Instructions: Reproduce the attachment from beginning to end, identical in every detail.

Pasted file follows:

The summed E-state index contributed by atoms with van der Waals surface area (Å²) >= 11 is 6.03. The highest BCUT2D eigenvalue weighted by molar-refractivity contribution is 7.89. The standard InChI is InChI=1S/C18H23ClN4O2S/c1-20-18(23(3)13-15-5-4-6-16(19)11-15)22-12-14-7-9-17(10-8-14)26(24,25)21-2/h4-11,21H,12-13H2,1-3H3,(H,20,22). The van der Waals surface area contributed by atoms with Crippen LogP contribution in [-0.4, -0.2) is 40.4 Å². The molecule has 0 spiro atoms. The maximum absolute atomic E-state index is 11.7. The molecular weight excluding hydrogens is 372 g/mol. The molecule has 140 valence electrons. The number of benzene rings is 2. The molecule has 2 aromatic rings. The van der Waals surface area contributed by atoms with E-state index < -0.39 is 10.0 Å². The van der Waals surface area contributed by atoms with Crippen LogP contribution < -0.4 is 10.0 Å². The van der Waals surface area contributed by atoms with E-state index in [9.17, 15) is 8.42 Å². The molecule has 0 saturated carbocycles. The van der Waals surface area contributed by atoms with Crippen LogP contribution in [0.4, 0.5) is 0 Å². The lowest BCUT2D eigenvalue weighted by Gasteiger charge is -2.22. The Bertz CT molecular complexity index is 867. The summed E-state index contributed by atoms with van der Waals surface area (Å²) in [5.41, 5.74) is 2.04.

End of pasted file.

The summed E-state index contributed by atoms with van der Waals surface area (Å²) >= 11 is 6.03. The highest BCUT2D eigenvalue weighted by molar-refractivity contribution is 7.89. The standard InChI is InChI=1S/C18H23ClN4O2S/c1-20-18(23(3)13-15-5-4-6-16(19)11-15)22-12-14-7-9-17(10-8-14)26(24,25)21-2/h4-11,21H,12-13H2,1-3H3,(H,20,22). The van der Waals surface area contributed by atoms with Crippen LogP contribution in [-0.4, -0.2) is 40.4 Å². The molecule has 0 spiro atoms. The maximum absolute atomic E-state index is 11.7. The molecular weight excluding hydrogens is 372 g/mol. The molecule has 140 valence electrons. The number of benzene rings is 2. The molecule has 2 aromatic rings. The van der Waals surface area contributed by atoms with E-state index < -0.39 is 10.0 Å². The van der Waals surface area contributed by atoms with Crippen LogP contribution < -0.4 is 10.0 Å². The van der Waals surface area contributed by atoms with E-state index in [9.17, 15) is 8.42 Å². The molecule has 0 saturated carbocycles. The van der Waals surface area contributed by atoms with Crippen LogP contribution in [0.4, 0.5) is 0 Å². The lowest BCUT2D eigenvalue weighted by Gasteiger charge is -2.22. The Bertz CT molecular complexity index is 867. The summed E-state index contributed by atoms with van der Waals surface area (Å²) in [5.41, 5.74) is 2.04.